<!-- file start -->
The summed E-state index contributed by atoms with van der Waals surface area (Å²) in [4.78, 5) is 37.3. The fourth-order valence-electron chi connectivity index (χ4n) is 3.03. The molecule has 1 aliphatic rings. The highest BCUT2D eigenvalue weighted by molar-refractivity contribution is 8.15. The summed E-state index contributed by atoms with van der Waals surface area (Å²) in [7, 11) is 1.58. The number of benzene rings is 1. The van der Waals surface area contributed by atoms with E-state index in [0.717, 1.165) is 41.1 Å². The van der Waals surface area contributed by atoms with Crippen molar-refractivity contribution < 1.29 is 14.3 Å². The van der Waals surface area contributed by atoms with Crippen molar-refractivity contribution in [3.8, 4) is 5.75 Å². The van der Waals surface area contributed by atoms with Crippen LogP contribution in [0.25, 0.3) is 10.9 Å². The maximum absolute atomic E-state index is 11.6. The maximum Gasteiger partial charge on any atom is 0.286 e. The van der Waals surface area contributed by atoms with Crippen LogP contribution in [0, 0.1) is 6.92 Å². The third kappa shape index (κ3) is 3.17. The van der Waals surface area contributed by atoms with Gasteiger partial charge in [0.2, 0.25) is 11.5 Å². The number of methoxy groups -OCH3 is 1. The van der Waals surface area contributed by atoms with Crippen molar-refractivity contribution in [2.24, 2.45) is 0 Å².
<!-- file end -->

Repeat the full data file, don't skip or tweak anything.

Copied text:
The summed E-state index contributed by atoms with van der Waals surface area (Å²) in [4.78, 5) is 37.3. The fourth-order valence-electron chi connectivity index (χ4n) is 3.03. The molecule has 1 aliphatic rings. The highest BCUT2D eigenvalue weighted by molar-refractivity contribution is 8.15. The summed E-state index contributed by atoms with van der Waals surface area (Å²) in [7, 11) is 1.58. The number of benzene rings is 1. The van der Waals surface area contributed by atoms with E-state index in [0.717, 1.165) is 41.1 Å². The van der Waals surface area contributed by atoms with Crippen molar-refractivity contribution < 1.29 is 14.3 Å². The van der Waals surface area contributed by atoms with Crippen molar-refractivity contribution in [3.8, 4) is 5.75 Å². The van der Waals surface area contributed by atoms with Crippen LogP contribution in [0.25, 0.3) is 10.9 Å². The maximum absolute atomic E-state index is 11.6. The maximum Gasteiger partial charge on any atom is 0.286 e. The van der Waals surface area contributed by atoms with Crippen LogP contribution in [0, 0.1) is 6.92 Å². The third kappa shape index (κ3) is 3.17. The van der Waals surface area contributed by atoms with Gasteiger partial charge in [0.2, 0.25) is 11.5 Å². The number of methoxy groups -OCH3 is 1. The van der Waals surface area contributed by atoms with Crippen molar-refractivity contribution in [2.24, 2.45) is 0 Å².